By Jennifer Paxton, Ph.D., The Catholic University of America
The Anglo-Saxon settlements in Celtic-speaking regions began in the 5th and 6th centuries and continued to the 12th. The unsystematic Welsh ruling and the rival rulers that kept fighting each other and allying with external enemies to defeat one another created a winning chance to conquer Wales. King William took that chance, but it was not as easy as it seemed.
When the Anglo-Saxon settlers moved to Celtic-speaking areas after the Roman Empire failed, they stopped at the Welsh borders. However, the Welsh and the English kept raiding each other, while sometimes Welsh rulers allied with the English to defeat another Welsh ruler. For example, King Oswald of Northumbria died in a battle with the English and their Mercian and Welsh allies. Later, in the eighth century, Mercia had to build a dike to keep the Welsh attacks away.
Gruffydd ap Llywelyn
The Mercian dike kept the Welsh and the English the same for centuries. In 1055, a powerful Welsh ruler named Gruffydd ap Llywelyn brought all the Wales under his rule by force. Gruffydd then struck an alliance with a disgruntled former English earl and helped him to raid the English border town of Hereford. It took the English royal forces several campaigns to subdue Gruffydd. King Edward’s right-hand man, Harold Godwinson, managed to drive him into the far northwest of Wales, where it is supposed, he was ultimately killed by one of his Welsh rivals in 1064.
Gruffydd’s death had far-reaching implications. Wales fell back apart to its smaller units and was exposed to new threats from new kings. William the Conqueror could never fully conquer disintegrated Wales since he had other places to care for. The waves of Anglo-Norman incursions into Wales continued until Wales finally got a real ruler.
This is a transcript from the video series The Celtic World. Watch it now, on Wondrium.
The Marches of Wales
The Welsh had an unstable border and a hybrid society of the Welsh and the Anglo-Norman at border areas, called the Marches of Wales. The Marches were a good place for some people to escape to and a potential source of rebellion. The English kings tried to keep these areas under control by sending their noblemen there until they finally decided to conquer Wales.
Conquests of King Henry II
In the mid-12th century, King Henry II had most of western France and a big part of Wales under control. Henry II did not want to conquer Ireland and preferred mending the existing problems, but in 1155, the pope, Adrian IV, issued the bull Laudabiliter, which gave the English king the authority to invade Ireland to reform the church. The bull had to wait a long time to be noticed.
At the time, Ireland had a better ruling system than Wales, although they were quite similar before. In the mid-12th century, Ireland had only four or five rulers at the same time, which made the political situation a lot clearer than in Wales. However, the opposing alliances were still common. Ireland had two major opposing alliances: the king of Ulster and the king of Leinster on one side, and the king of Connacht and the king of Breifne on the other.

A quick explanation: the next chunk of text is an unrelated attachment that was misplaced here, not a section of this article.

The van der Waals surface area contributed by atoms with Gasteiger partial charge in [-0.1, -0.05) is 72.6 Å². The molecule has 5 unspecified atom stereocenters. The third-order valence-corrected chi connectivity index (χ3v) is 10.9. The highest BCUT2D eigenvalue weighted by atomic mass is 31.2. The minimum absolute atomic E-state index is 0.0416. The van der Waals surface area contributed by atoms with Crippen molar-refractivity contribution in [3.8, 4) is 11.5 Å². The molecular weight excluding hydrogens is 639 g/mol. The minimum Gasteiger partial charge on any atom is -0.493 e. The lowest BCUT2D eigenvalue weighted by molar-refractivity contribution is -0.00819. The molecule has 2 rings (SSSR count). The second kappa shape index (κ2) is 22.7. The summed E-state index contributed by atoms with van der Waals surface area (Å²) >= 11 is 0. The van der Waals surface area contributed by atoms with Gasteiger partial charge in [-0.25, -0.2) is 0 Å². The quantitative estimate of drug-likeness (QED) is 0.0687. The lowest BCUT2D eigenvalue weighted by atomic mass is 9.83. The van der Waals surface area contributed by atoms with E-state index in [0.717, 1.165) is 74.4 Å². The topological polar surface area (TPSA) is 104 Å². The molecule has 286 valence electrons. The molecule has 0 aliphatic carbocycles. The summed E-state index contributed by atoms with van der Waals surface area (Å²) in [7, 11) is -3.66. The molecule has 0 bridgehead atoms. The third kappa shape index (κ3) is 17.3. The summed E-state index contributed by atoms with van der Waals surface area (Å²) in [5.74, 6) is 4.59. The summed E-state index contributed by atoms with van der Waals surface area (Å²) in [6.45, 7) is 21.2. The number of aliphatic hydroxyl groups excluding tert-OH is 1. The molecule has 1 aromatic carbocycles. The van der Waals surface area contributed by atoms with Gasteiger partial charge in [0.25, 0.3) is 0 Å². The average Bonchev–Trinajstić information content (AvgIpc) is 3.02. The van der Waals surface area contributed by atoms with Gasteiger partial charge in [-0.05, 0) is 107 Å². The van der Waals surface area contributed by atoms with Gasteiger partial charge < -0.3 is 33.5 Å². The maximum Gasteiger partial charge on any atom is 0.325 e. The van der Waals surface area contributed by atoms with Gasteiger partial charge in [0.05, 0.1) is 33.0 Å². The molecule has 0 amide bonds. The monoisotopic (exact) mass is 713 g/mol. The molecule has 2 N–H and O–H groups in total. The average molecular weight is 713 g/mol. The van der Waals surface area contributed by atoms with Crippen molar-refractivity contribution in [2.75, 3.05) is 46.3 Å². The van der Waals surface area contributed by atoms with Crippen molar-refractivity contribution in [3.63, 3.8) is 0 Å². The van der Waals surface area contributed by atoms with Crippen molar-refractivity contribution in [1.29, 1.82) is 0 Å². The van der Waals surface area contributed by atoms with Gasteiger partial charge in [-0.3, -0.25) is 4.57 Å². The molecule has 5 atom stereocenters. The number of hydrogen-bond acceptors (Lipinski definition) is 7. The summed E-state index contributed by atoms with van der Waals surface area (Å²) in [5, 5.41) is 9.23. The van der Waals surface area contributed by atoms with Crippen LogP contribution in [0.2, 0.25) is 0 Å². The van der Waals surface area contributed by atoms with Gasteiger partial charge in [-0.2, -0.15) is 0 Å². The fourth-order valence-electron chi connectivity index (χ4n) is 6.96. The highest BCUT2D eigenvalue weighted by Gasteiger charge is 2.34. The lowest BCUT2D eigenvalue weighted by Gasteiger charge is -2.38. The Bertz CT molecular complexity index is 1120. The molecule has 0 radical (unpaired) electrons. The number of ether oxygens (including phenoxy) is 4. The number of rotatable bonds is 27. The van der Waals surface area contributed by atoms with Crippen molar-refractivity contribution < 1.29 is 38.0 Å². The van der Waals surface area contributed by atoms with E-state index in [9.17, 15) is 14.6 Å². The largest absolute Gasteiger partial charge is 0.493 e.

Learn more about prehistoric Ireland and the Celts.
Diarmait Mac Murchada
When the king of Ulster was killed in 1166, the king of Leinster—Diarmait Mac Murchada—faced many threats. One of his big enemies was king of Breifne, Tigernan O’Rourke, and Diarmait was accused of kidnapping his wife—Derbforgaill. However, the kidnapping was staged. In other words, Derbforgail went with Diarmait willingly. Soon after this incident, Diarmait became tired of Derbforgaill and allowed her recapture.
Thus, when Diarmait’s ally died, Tigernan got his revenge by the help of Rory O’Connor, king of Connacht. Diarmait was sent to exile, but on his way, he met a papal representative in Lismore, who told him about the inactive Laudabiliter bull. Diarmait began searching for Henry II of England to use the bull and regain the throne of Leinster.
Henry II did not want to get involved personally but told Diarmait to see if any of Henry’s vassals were willing to help. Thus, Diarmait ended up in Wales, where he recruited Richard Fitz Gilbert de Clare, lord of Strigoil ‘Strongbow’. Diarmait offered Strongbow the opportunity to marry his daughter and become the next king of Leinster.
Daimait allied with more men: Robert FitzStephen, a Norman baron with close ties also to the Welsh aristocracy, and Robert’s half-brother Maurice FitzGerald. These men became the ancestors of the famous Fitzgerald family in Ireland. Apparently, they were also uncles of Gerald of Wales, who later wrote a history of the invasion.
Learn more about politics and literature in Wales.
Welsh Invading Ireland
Diarmait began the series of invasions to Ireland in 1170, and after two days, they conquered Waterford. Strongbow married Diarmait’s daughter, Aoife, in Waterford Cathedral. This wedding, recorded as a famous painting by Daniel Maclise in 1854, showed how the future of Ireland would be. The painting now hangs in the National Gallery in Dublin.
Thus, the Welsh and the English conquered parts of Ireland to create a new path for Ireland’s future.
Common Questions about the Welsh and the English
In 1155, the pope, Adrian IV, issued the bull Laudabiliter, which gave the English king the authority to invade Ireland to reform the church.
Gruffydd ap Llywelyn was a powerful Welsh ruler who brought all of Wales under his rule by force. Gruffydd struck an alliance with a disgruntled former English earl and helped him to raid the English border town of Hereford. It took the English royal forces several campaigns to subdue Gruffydd.
Ireland had two major opposing alliances: the king of Ulster and the king of Leinster on one side, and the king of Connacht and the king of Breifne on the other.